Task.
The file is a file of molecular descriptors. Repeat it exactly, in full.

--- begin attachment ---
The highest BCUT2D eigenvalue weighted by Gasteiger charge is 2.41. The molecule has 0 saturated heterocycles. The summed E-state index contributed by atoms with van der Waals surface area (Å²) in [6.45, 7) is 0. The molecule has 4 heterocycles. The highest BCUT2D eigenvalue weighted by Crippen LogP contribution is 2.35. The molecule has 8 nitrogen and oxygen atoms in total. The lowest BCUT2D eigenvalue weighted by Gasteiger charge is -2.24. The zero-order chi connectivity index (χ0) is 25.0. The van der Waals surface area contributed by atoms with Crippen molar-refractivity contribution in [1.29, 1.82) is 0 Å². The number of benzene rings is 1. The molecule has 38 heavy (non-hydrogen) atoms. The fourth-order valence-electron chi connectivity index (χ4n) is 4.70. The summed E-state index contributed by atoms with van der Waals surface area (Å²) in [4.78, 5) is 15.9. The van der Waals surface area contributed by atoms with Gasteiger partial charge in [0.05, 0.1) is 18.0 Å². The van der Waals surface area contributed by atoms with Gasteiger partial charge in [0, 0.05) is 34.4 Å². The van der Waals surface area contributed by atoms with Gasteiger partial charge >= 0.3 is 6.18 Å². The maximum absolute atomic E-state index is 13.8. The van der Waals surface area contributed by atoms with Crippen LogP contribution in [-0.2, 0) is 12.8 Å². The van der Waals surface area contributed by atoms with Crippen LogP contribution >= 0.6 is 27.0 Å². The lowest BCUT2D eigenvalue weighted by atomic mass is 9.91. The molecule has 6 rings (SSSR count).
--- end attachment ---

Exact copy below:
The highest BCUT2D eigenvalue weighted by Gasteiger charge is 2.41. The molecule has 0 saturated heterocycles. The summed E-state index contributed by atoms with van der Waals surface area (Å²) in [6.45, 7) is 0. The molecule has 4 heterocycles. The highest BCUT2D eigenvalue weighted by Crippen LogP contribution is 2.35. The molecule has 8 nitrogen and oxygen atoms in total. The lowest BCUT2D eigenvalue weighted by Gasteiger charge is -2.24. The zero-order chi connectivity index (χ0) is 25.0. The van der Waals surface area contributed by atoms with Crippen molar-refractivity contribution in [1.29, 1.82) is 0 Å². The number of benzene rings is 1. The molecule has 38 heavy (non-hydrogen) atoms. The fourth-order valence-electron chi connectivity index (χ4n) is 4.70. The summed E-state index contributed by atoms with van der Waals surface area (Å²) in [4.78, 5) is 15.9. The van der Waals surface area contributed by atoms with Gasteiger partial charge in [0.05, 0.1) is 18.0 Å². The van der Waals surface area contributed by atoms with Gasteiger partial charge in [0, 0.05) is 34.4 Å². The van der Waals surface area contributed by atoms with Gasteiger partial charge >= 0.3 is 6.18 Å². The maximum absolute atomic E-state index is 13.8. The van der Waals surface area contributed by atoms with Crippen LogP contribution in [-0.2, 0) is 12.8 Å². The van der Waals surface area contributed by atoms with Crippen LogP contribution >= 0.6 is 27.0 Å². The lowest BCUT2D eigenvalue weighted by atomic mass is 9.91. The molecule has 6 rings (SSSR count).